JLR's post actually made me think of that scene in BRIDGET JONES'S DIARY, where she is at a dinner party with a bunch of couples. Bridget is there without a date, and at one point one of the married women turns to her and asks:

"Why is it there are so many unmarried women in their thirties these days, Bridget?”

To which Bridget responds:

“Oh, I don't know. Suppose it doesn't help that underneath our clothes our entire bodies are covered in scales.”

Anyway, I think JLR’s point is that you don’t need to be married to feel happy and complete. If some great guy came along, swept her off her feet, and proposed - great. But there is no reason to be unhappy with life if it doesn’t happen that way. After all, there is a lot more to life than getting married. And marriage isn’t one of those things that you can say, “And I’ll be married by 26 and have my first baby at 28…” – you can’t treat it like planning your next vacation or long weekend. No one has any control over who they will meet when, and – assuming they do meet someone - if that someone will be the “right someone” (as opposed to the “someone right now”). Thus, since no one has any control over if/when it happens, it’s not logical to gauge happiness or quality of life by whether or not it has happened to you by whatever date/age/etc. Nevertheless, society tells us that we need to be married by a certain age to be happy, which (again) is ridiculous.

No one is attacking anyone’s desire to be married young, old or otherwise. Similarly, none of this is an attack on those fortunate enough to find their mate early in life (or those married by their 30th birthday). Good for them. All anyone is saying (or, at least, I’m saying) is that if you’re 30 (or 40, 50, 60, etc.) and not married – but happy and fulfilled – good for you, too! It’s OKAY to be single and happy. In my mind, JLR was just asserting this simple (yet, often forgotten, ignored or overlooked) truth…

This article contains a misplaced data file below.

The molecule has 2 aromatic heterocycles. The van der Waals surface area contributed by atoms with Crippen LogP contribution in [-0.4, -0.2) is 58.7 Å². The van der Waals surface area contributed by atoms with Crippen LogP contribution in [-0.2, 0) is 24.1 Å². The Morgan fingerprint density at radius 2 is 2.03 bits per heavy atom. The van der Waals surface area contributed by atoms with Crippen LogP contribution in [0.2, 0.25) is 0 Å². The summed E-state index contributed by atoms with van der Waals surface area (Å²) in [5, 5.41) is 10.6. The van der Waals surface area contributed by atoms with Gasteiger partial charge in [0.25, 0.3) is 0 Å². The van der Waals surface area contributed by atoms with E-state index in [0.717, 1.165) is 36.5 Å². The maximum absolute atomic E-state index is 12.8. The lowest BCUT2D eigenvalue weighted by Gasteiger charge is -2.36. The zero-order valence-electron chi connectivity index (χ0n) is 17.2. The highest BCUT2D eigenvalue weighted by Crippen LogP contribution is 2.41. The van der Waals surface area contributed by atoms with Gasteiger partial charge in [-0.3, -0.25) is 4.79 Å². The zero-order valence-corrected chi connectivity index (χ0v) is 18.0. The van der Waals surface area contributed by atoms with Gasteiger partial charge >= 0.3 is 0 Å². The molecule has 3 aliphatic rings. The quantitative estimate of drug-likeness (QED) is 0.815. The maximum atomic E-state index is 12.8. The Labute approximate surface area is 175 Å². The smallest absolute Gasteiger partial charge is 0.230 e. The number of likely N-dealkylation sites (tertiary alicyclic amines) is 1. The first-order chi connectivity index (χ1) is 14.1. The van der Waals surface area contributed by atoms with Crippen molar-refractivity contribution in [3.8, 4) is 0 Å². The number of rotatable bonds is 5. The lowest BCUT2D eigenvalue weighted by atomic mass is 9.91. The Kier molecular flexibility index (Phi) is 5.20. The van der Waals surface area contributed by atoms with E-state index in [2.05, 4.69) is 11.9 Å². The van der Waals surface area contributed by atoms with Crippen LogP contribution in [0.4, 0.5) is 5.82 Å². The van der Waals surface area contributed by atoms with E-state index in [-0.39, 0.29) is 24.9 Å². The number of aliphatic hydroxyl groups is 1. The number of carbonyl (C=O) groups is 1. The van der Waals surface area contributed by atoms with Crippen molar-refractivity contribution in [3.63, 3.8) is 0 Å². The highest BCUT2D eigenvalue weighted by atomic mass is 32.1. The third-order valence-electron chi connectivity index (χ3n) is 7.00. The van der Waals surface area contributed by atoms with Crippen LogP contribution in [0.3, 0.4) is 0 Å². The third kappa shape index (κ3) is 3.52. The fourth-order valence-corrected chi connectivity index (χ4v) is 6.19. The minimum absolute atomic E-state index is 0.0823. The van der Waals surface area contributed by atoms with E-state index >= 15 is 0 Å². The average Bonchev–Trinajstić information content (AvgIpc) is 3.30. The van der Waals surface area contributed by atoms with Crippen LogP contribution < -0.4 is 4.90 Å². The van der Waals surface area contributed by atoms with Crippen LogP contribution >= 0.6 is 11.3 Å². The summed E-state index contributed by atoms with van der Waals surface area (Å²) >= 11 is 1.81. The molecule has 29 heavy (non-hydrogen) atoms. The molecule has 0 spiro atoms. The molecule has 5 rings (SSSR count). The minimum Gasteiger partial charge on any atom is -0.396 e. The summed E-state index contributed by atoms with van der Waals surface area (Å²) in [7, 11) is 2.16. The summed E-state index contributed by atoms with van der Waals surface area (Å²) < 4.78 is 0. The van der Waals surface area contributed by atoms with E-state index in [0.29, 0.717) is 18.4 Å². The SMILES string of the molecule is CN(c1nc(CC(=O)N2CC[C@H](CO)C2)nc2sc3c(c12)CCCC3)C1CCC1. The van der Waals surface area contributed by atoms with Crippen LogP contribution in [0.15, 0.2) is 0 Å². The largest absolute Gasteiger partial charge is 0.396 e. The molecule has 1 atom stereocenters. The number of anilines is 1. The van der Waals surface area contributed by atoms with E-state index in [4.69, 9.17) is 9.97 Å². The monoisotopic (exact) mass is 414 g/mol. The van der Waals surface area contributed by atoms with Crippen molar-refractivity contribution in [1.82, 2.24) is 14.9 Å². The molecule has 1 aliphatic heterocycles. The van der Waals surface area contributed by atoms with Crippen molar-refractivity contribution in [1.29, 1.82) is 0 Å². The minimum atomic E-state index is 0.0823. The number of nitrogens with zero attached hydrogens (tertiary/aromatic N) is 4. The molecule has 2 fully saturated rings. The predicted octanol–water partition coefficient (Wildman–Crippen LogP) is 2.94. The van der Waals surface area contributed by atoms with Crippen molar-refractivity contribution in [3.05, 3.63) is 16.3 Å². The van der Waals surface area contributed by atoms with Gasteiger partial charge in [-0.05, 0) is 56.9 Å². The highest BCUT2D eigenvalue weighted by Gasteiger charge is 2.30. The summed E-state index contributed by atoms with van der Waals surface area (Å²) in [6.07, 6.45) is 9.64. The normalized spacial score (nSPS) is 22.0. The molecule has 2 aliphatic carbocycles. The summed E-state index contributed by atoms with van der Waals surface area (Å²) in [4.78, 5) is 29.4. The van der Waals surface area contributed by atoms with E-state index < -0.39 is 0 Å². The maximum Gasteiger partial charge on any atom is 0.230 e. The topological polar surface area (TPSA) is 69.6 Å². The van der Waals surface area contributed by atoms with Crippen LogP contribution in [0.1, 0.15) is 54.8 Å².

Bobby said...

It's like I always say: it's better to have no one than the wrong one.

JLR said...

deals: that's pretty much exactly what I meant. I do really believe that God makes us whole and complete, and although I think other people can make me be a better person, no one else can make me complete. I also think that if you are looking for someone else to make you whole, then you're setting yourself up for disappointment.

Thanks for summarizing what I meant--and putting it better than I did.

JLR said...

bobby: exactly.

Hey . . . Isn't that what the moral of Some Kind of Wonderful was? We should all take a lesson from John Hughes.

And if anyone says they haven't seen that movie, then, well, I guess now you don't have to, because I've just told you what it's all about. But it's still a good movie, and it still has Eric Stoltz, and he's still some kind of wonderful himself.